A surge in COVID-19 cases at nursing homes in Marin has prompted the county’s top public health official to issue a new order regarding vaccinations and visitors.
As of Thursday, 24 residents and staff members of four Marin Nursing Homes had tested positive for the coronavirus since early last week.
“As the delta variant spreads, we are seeing more cases in facilities,” said Marin Public Health Officer Dr. Matt Willis said. “The majority of cases at countywide facilities are of unvaccinated staff. The current cluster of cases in Redwoods is our largest with 12 as of today. Most of the employees. “
Willis said he has issued an order requiring people coming to Marin County Nursing Home to be vaccinated. Additionally, exposed employees and residents must quarantine for 14 days, regardless of vaccination status. Any center with an outbreak should test employees twice weekly.
The new local order comes amid a surge in cases across the country and a new state order issued this week that requires employees of California hospitals and long-term care centers to remain in place until August 23.
The order states, “Recent outbreaks in health care settings have been traced to non-vaccinated staff members, demonstrating the risk of non-vaccinated individuals in these settings Is.”
The state also requires that visitors to hospitals, skilled nursing centers and intermediate care centers be either vaccinated or tested negative for COVID-19 within 72 hours from indoor visits. This order is effective from August 11.
After a dramatic drop in infections over the past several months, the number of coronavirus cases among the nation’s nursing home residents and staff tripled from July 4 to 25, according to the Centers for Disease Control and Prevention.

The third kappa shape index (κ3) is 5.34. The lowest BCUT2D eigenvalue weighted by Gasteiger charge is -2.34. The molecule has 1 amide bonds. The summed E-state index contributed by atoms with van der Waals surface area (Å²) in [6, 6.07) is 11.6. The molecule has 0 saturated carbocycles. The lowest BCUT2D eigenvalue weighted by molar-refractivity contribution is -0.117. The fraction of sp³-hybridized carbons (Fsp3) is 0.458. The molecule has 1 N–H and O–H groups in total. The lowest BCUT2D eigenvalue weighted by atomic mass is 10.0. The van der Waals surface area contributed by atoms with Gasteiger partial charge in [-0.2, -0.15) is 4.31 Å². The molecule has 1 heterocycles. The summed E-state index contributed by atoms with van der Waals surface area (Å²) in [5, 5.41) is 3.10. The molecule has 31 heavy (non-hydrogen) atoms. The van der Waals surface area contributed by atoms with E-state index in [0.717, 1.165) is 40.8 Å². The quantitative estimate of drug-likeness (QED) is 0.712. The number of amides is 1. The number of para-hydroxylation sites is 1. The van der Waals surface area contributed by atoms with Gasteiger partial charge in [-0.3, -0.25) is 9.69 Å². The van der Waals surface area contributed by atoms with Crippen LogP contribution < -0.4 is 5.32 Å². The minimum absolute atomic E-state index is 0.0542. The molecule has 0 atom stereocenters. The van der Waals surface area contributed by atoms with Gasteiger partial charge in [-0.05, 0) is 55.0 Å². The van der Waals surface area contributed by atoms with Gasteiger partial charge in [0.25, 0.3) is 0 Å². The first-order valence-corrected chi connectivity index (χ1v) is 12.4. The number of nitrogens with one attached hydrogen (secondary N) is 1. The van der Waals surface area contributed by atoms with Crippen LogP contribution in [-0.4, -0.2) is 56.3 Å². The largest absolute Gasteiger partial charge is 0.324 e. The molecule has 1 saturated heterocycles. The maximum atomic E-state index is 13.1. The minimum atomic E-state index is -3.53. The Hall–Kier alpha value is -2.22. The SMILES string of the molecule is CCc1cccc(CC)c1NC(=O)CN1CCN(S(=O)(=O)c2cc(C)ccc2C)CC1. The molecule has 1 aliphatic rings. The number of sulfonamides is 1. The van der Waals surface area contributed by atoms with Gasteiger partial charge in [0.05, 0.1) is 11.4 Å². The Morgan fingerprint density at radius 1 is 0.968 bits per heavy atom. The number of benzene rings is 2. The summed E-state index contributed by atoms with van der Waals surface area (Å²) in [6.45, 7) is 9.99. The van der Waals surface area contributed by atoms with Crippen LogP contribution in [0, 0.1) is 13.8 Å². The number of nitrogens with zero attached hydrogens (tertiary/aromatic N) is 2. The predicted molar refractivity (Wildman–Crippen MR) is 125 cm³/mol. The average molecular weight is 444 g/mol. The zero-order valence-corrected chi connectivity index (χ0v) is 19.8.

According to the state’s Department of Public Health, from January 1 to July 27, a total of 9,371 COVID-19 outbreaks were confirmed and 113,196 cases related to the outbreak. The two most common settings were residential care centers, accounting for 22.5% of them, and skilled nursing sites, which accounted for about 10%.
Redwoods, the site of the largest current outbreak in Marin, is a retirement community in Mill Valley that includes independent living, assisted living and skilled nursing apartments. About 350 to 400 people live there.
“I hate to panic everyone, but yeah, we have some positives,” said Redwoods administrator Katherine Scott.
Scott said none of the infected residents lived in the skilled nursing section; These 40-something residents are more medically fragile than other residents.
“Pretty much all of our residents have been vaccinated so the symptoms are very mild,” Scott said.
Willis said that about 95% of nursing home residents nationwide have been vaccinated and that none of the residents or staff who recently tested positive have died or required hospitalization.
“We’re starting to see a new pattern for facility outbreaks,” Willis said. “With more residents vaccinated, the proportion of infections in the facility has shifted toward more staff than residents.”
Willis said that one out of every five coronavirus deaths in Marin earlier in the pandemic occurred in nursing home residents.
Scott said that before the recent outbreak, Redwoods was testing employees and residents once a week for COVID-19. This is how the campus first became aware of the outbreak late last week. The person who tested positive was showing no symptoms.
“Some people have been asymptomatic; Some are vaccinated,” Scott said. “That’s what’s really driving us to increase our screening because we’re seeing COVID positive cases among vaccinated and asymptomatic people.”
On Monday, Marin County joined six other Bay Area counties and the city of Berkeley to ensure that face coverings are required in indoor public spaces.
Public health officials decided to take action after a US Centers for Disease Control and Prevention study released on July 30 showed that the delta variant spreads as easily among vaccinated people as among unvaccinated people – although vaccinated people. are rarely seriously ill.